If there’s a difficulty in finding who to grill about the allure of riding long distances, it isn’t finding subjects. There’s a strong roster of candidates: this year alone more than 230 riders completed three double centuries for the first time, according to Chuck Bramwell, Executive Director of California Triple Crown (CTC).
I realized, while struggling to massage the article into making sense, the second difficult part of writing about long distance riding: was I even asking the right questions? Once a rider has given in to his or her curiosity and finished a double, what keeps the fire going?
There are more than enough riders to choose from. It’s tough, though, to figure out whom. Not being much of a distance guy myself, I kept the search close
Chuck Bramwell was an easy and obvious choice…not so much because he’s so active in supporting, riding and promoting long-distance cycling, but because I know him.
His enthusiasm for bike riding is infectious. While he hasn’t recruited me into trying a double century, he proved to be a patient mentor when I started back into cycling. And when I was 75 miles into my first Amtrak Century with my 12-year-old son, who had trained to 75 miles and no further, Chuck saved the day.
We were a mile or so from the climb to Torrey Pines (which at that point loomed like a Himalayan peak), stopped dead. I was seriously thinking about looking for a SAG vehicle when along came Chuck. I can still hear his shout out:
“Jonathan, I can’t believe how far you’ve ridden! I thought I’d find you miles back. Way to go!”
And off Chuck went. It perked the semi-comatose kid right up. Then off he went. I wouldn’t have seen him until then end if there hadn’t been ice cream atop the climb.
I knew of Colin Stokes long before we met, through posts on “Brethren of the Bike” (a local club of sorts) and allusions to what next mega ride he was up to on Facebook. I think one was “The Everest Challenge.” Look it up: 29,000 vertical feet over a “few” hundred miles in the steepest climbs of the Eastern Sierra Nevada Mountains over two days. Others I vaguely remember starting with “Death” or “Horrible.” In 2014, which he’s wrapped with a few days to go, he’s logged more than 14,000 miles and climbed over a million vertical feet as part of an unofficial international social media call to action.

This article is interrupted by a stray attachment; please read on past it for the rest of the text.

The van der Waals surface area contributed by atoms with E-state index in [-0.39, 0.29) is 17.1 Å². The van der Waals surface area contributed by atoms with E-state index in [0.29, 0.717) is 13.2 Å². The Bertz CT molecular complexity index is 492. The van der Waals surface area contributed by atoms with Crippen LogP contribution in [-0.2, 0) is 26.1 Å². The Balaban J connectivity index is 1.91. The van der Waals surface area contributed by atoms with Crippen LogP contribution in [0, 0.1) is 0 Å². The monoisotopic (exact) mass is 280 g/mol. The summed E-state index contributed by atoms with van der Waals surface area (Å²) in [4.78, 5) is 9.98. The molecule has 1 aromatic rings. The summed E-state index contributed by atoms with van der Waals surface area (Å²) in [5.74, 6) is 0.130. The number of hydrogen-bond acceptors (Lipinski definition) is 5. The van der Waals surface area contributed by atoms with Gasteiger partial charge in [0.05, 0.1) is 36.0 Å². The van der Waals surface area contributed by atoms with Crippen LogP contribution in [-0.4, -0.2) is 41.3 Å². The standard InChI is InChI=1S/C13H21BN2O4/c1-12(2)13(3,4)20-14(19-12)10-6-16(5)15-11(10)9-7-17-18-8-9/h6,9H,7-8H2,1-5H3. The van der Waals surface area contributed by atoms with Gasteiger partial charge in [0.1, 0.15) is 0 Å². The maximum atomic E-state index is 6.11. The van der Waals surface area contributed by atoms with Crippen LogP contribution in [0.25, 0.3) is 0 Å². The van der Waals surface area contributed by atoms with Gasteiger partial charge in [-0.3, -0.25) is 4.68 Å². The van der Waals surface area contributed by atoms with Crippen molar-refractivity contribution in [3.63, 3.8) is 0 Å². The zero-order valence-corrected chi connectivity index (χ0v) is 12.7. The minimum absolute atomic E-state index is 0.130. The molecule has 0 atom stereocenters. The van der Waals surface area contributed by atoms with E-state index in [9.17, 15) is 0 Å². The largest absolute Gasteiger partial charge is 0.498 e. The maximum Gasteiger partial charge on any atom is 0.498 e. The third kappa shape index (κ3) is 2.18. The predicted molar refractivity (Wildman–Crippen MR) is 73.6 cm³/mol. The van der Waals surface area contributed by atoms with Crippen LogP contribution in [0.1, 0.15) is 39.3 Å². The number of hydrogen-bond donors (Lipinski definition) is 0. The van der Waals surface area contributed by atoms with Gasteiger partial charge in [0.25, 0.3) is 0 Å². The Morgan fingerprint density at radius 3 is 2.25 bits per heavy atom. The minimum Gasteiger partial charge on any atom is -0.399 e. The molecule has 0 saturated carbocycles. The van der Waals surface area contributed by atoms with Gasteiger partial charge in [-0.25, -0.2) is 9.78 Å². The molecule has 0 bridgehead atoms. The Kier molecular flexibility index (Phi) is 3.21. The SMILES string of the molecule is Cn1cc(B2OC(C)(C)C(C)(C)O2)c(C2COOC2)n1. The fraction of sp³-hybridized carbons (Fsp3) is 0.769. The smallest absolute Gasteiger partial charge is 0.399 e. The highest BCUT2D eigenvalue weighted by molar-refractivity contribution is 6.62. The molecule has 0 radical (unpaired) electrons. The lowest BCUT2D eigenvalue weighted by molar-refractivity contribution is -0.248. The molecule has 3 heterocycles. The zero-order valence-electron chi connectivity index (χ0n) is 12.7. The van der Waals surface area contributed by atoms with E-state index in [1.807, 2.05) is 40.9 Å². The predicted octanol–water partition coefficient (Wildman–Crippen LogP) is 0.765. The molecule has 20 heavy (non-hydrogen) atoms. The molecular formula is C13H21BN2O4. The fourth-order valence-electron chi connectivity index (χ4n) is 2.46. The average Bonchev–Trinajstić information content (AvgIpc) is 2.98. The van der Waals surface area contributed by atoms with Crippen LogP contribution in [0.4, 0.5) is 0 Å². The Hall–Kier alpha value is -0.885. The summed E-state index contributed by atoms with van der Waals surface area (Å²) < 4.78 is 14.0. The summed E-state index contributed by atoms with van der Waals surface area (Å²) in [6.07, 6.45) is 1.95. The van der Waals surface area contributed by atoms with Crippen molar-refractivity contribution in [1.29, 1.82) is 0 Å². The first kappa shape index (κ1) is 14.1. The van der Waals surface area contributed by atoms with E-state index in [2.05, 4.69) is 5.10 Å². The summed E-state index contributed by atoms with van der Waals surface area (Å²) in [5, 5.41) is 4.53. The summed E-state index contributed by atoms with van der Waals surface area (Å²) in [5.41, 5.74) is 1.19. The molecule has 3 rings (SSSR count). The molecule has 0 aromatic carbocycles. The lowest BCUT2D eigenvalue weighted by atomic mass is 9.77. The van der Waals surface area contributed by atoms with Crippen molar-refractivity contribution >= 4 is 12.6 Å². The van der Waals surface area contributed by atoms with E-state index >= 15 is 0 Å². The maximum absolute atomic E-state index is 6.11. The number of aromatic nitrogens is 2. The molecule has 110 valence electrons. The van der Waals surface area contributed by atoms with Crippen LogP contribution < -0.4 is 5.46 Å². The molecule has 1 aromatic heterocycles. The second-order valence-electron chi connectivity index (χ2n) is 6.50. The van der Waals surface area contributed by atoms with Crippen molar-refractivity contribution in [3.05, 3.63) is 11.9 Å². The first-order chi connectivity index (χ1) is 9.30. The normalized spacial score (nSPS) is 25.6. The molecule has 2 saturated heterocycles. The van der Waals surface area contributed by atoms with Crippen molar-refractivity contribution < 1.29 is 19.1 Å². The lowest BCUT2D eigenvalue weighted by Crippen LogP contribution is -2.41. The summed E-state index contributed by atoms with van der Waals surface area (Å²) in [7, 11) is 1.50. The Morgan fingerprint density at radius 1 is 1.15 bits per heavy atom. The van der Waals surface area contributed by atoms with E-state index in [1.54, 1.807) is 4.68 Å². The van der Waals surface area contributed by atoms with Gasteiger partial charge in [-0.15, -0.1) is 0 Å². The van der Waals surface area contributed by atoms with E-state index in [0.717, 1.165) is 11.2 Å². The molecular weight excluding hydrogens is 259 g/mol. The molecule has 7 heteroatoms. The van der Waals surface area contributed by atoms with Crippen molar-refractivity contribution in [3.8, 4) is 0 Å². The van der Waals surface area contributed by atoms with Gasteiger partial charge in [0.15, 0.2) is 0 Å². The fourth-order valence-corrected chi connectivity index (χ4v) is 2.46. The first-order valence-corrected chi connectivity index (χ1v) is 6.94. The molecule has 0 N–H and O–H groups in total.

Finally I ran into him on a ride some friends had put together from Irvine to Solana Beach. Colin didn’t start with us, but “apparated” into the group in Mission Viejo. He didn’t seem to be working very hard and by the time we hit Camp Pendleton he didn’t seem to be working much at all. But he was conversing easily while pulling everyone at 25 mph. He reminded of Champion, the born-to-be-a cyclist character (and star) in “The Triplets of Belleville.” All legs, not much upper body. As close to a perpetual motion machine as I imagine is possible.
I sent them questions. We met for coffee, which was iced for Colin and straight water for Chuck. Between them they had at least a double-century’s worth of information, experiences, and if you could bottle their enthusiasm for cycling and long-distance challenges you’d never need another energy drink or gel. But we’ll get to that shortly.
In the course of the conversation it became apparent that there’s more to distance riding than the personal goals both checked off an pending. Chuck kept bringing up his wife Carol, others who have helped him, and riders he’s supported. Colin’s wife Julie came up even more often. It turns out that aside from being a key part of Colin’s cycling experiences and successes she’s also an accomplished distance rider. It was clear that her perspective and observations would add to what Chuck and Colin had to say, so this will go from two parts to three. Not quite a triple century…but just about as much work. I hope you’ll stick around for the next installment.
By the way, thanks for reading, and Happy New Year.